CANADA EQUITIES-Toronto market overcomes inflation fears to end higher
(Add analyst quotes and details throughout, update prices)
* TSX ends at 0.04%
* Technology increases by 1%; materials add 0.6%
* Energy drops by 2.2%
* Oil settles 1.9% lower
TORONTO, Oct. 6 (Reuters) – The main Canadian stock index edged up Wednesday, as optimism about the possibility of a U.S. debt ceiling deal offsetting concerns about rising inflation and falling prices. energy stocks, with the index recovering previous losses.
The Toronto Stock Exchange’s S & P / TSX Composite Index ended up 8.23 points, or 0.04%, at 20,191.66, with a close higher on Wall Street.
U.S. Senate Republican Mitch McConnell has said his party will support an extension of the federal debt ceiling until December. This would avoid a historic default which would entail a heavy economic toll.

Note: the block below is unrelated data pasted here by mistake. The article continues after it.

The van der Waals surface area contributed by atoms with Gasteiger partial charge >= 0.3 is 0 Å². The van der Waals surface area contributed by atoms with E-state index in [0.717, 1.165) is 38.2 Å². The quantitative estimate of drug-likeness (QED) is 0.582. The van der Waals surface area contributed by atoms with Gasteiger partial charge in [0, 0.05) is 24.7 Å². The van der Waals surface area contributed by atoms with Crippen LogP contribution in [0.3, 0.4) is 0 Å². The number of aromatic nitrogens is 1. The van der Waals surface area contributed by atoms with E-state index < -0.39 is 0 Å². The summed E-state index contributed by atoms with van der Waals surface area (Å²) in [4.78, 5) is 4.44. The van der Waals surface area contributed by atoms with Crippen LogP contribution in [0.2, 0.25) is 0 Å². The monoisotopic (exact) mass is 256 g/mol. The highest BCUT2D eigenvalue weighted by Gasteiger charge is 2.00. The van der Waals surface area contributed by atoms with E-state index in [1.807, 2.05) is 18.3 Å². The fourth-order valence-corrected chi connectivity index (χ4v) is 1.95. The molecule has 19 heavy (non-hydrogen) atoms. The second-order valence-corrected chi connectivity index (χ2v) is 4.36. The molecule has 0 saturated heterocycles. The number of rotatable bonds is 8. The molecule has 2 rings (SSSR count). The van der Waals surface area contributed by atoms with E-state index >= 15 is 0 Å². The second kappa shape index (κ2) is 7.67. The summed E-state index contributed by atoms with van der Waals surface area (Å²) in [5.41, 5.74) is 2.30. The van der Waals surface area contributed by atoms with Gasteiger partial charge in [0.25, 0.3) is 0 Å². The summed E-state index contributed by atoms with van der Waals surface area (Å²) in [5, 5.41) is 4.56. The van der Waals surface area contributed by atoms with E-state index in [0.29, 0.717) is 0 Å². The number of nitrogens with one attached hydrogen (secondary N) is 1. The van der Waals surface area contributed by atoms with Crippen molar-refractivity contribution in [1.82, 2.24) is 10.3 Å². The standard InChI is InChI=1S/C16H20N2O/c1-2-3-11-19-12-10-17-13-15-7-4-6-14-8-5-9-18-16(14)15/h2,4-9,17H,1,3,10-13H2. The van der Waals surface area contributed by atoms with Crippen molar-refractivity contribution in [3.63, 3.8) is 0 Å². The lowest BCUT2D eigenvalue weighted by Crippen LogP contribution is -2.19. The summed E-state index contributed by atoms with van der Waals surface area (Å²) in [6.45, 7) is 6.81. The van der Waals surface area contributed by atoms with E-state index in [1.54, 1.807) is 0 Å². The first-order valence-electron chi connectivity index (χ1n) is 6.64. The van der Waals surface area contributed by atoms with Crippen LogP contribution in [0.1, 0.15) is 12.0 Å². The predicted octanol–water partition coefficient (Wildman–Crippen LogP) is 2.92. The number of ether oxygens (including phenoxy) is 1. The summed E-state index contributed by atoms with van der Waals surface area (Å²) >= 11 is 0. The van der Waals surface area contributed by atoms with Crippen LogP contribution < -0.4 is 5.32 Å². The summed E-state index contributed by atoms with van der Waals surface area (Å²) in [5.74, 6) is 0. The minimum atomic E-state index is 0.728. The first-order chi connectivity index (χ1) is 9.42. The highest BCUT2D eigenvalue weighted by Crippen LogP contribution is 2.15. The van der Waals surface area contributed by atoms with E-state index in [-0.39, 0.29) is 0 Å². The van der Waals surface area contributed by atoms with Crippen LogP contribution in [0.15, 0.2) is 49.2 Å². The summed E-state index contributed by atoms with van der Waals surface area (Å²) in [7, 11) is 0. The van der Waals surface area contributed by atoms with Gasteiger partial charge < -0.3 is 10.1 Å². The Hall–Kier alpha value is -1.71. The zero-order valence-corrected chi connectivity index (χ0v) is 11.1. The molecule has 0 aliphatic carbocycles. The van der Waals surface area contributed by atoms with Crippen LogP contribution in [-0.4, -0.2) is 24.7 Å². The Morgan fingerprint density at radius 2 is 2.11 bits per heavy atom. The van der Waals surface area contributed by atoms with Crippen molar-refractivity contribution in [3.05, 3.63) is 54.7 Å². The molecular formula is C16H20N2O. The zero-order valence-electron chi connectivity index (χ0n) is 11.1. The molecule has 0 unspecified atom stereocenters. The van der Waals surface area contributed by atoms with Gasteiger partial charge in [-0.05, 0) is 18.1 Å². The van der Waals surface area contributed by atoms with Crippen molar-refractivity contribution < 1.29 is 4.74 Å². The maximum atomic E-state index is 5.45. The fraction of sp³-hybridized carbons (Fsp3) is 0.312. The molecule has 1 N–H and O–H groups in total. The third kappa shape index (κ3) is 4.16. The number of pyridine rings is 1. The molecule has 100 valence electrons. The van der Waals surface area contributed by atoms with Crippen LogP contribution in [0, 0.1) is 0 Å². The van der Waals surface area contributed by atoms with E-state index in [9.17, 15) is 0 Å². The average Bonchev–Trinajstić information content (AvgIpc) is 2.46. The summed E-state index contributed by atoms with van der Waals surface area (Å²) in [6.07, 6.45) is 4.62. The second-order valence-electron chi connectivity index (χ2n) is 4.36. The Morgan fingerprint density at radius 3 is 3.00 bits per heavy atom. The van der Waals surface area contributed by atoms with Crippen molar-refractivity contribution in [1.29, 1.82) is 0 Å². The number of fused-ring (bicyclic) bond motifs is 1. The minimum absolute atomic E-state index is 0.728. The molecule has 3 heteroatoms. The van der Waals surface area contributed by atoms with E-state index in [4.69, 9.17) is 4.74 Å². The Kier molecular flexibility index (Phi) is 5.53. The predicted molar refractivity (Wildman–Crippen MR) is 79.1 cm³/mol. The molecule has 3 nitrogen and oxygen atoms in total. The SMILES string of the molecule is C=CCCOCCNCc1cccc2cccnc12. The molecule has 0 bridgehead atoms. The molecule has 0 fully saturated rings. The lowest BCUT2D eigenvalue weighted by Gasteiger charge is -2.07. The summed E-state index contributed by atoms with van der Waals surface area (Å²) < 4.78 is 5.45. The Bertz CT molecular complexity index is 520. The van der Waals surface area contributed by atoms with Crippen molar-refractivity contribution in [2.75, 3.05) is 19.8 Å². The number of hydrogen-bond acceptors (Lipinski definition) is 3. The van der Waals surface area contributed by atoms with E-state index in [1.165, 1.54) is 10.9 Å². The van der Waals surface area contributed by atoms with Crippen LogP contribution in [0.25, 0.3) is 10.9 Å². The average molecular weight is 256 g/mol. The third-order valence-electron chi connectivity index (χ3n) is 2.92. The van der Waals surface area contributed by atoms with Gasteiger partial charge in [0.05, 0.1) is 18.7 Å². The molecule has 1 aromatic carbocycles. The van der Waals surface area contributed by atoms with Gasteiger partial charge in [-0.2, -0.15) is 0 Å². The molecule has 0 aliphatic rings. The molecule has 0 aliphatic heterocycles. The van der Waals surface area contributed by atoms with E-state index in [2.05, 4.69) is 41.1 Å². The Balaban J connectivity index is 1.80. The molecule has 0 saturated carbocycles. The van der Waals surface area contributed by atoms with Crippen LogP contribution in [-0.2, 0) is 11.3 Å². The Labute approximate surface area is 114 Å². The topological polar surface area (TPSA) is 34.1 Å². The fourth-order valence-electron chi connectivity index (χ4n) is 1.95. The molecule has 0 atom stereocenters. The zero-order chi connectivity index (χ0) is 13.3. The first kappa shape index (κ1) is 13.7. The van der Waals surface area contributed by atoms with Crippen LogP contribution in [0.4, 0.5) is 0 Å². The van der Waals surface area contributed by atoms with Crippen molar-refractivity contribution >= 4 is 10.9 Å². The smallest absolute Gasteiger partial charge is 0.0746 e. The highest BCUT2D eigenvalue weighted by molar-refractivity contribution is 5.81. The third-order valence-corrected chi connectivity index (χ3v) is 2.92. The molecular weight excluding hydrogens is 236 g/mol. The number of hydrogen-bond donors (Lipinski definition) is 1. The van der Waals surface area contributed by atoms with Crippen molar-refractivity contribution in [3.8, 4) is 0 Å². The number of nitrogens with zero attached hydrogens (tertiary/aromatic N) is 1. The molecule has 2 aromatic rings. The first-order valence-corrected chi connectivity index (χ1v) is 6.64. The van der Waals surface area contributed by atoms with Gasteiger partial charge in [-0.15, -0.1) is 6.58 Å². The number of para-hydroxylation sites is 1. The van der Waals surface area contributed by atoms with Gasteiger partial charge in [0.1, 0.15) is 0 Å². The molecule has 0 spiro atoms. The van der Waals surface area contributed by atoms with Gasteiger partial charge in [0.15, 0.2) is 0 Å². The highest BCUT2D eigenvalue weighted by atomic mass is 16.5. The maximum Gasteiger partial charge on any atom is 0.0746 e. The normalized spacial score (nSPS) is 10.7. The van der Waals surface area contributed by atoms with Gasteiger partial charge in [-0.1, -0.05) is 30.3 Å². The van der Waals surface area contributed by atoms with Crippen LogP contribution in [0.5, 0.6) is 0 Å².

Investor sentiment has been put to the test in recent days by a massive sell-off of tech stocks, the potential for the Federal Reserve to cut economic stimulus and fears that soaring energy prices will amplifies inflationary pressures, derailing the global economic recovery.
On Monday, the Toronto market posted its lowest closing level in two and a half months at 20,052.25.
But some technical indicators, such as measures of magnitude, showed encouraging signs, said Sid Mokhtari, market technician at CIBC World Markets.
“We think the insiders of the market have reached a point where we are approaching some kind of bottom,” Mokhtari said.
The information technology group rose 1%, while the materials sector, which includes precious and base metal miners and fertilizer companies, added 0.6%.
Energy fell 2.2%, returning to its highest level in more than two years the previous day.
U.S. oil futures were down 1.9% to $ 77.43 a barrel as an unexpected rise in U.S. crude inventories prompted buyers to pause after recent sizzling gains.
The heavily weighted financials sector ended down 0.2%. (Reporting by Fergal Smith; Additional reporting by Amal S in Bengaluru, editing by Marguerita Choy)